This one is by me, The Chairman; David Yaffe-Bellany, editor of In For The Hat Trick.
The rain glistened off his head. Sparkling like the cosmos, the gloriously bald Nicolas Anelka took his first tentative steps. In the slightly blurred background, Van Der Sar beat his hands together looking, presumably, to inspire a last bout of energy. Twenty fellows anxiously waited, millions more consumed excitedly, all were transfixed by the action unfolding.
But here something was different. The grown men covering their eyes with scarves were my men, the sweat soaked victims of football’s fickle executioner were my players. Everything was distinctly more personal.
A neglected, fast cooling box of pizza lay discarded in the corner, beside it, an untouched pitcher of water. ESPN’s transmission lit up a rather morbid setting, even Tommy Smyth’s inept analysis was met with no complaint. Laying prone on the couch was a rather unattractive lifeform, its steely gaze fixed on the television – as the nostalgic elderly might have it, a quintessential twenty-first century human.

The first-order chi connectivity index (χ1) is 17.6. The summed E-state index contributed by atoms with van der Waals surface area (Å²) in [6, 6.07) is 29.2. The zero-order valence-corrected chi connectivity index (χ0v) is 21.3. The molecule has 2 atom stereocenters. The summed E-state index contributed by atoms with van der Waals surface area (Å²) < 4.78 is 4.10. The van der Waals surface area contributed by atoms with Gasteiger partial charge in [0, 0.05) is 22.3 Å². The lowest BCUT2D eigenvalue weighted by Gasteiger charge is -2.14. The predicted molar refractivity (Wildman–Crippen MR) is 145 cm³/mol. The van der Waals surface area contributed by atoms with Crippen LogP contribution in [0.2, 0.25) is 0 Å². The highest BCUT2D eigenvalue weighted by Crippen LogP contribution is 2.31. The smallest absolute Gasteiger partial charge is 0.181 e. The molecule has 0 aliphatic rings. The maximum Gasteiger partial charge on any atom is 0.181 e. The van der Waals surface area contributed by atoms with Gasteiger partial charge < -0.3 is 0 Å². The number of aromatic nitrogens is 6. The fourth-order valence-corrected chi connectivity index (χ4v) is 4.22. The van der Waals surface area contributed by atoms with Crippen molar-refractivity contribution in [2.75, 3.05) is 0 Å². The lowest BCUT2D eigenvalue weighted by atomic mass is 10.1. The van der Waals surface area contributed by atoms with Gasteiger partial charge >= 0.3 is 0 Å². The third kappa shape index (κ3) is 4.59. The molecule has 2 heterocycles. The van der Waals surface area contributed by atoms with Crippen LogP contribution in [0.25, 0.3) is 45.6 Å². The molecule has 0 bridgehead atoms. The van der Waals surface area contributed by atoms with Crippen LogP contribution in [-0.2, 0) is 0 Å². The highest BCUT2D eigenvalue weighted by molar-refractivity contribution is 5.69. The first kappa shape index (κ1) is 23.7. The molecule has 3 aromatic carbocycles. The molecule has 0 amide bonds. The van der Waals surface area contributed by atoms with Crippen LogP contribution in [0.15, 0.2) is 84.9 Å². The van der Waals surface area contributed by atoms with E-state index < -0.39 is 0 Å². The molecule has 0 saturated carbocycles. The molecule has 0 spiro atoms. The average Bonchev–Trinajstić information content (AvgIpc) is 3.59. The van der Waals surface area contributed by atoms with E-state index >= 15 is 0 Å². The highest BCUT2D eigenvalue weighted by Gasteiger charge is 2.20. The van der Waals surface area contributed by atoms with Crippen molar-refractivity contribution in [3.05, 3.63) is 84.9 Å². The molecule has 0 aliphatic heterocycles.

As Anelka strode nervously to the penalty spot, the slumping figure straightened to attention. Expectation began to prevail, hope usurped negativity. Dressed in marvelous green, Van Der Sar looked the part. His arms waved menacingly, daring Anelka to score, daring him to deny United a third sojourn into European nirvana.
Such is the all consuming nature of penalty shoot-outs, that everything which had preceded the duel was forgotten. Ronaldo’s magical leap and Lampard’s opportunistic finish were suddenly only the means to an end; an end fast approaching.
It really wasn’t a particularly brilliant save. The penalty was struck at mid-height, with no great pace and to a location clearly telegraphed. The save was easy. Sprawling to his right, Van Der Sar’s palm made healthy contact with football, propelling it safely wide.
An atmosphere of tension quickly morphed into an impromptu party, pizza box slung across the room and water jug upended, champagne would have flowed had not the sole host been underage. Derek Rea’s unyielding rhetoric, offset only by Tommy Smyth’s unyielding stupidity, was drowned out by the obligatory blasting of Queen and a first of many odes to John Terry.
Champions of Europe, Champions of Europe!
Since then, I’ve seen it milked it to the last. The JT banana skin t-shirt, the Champions of Europe scarf and the official Moscow match ball have all been featured prominently on fan websites, while the morally reprehensible “Without Killing Anyone” sweater even made the papers. For all the obnoxious chants at Stamford Bridge, the endless array of clothing, and video upon video of cup celebrations though, it will always be moments that define United’s Russian adventure. Terry’s miss was a worthy appetizer, Van Der Sar’s save very much the main course – both were part of a feast of euphoria, one that remains untainted by a heavily commercialized dessert.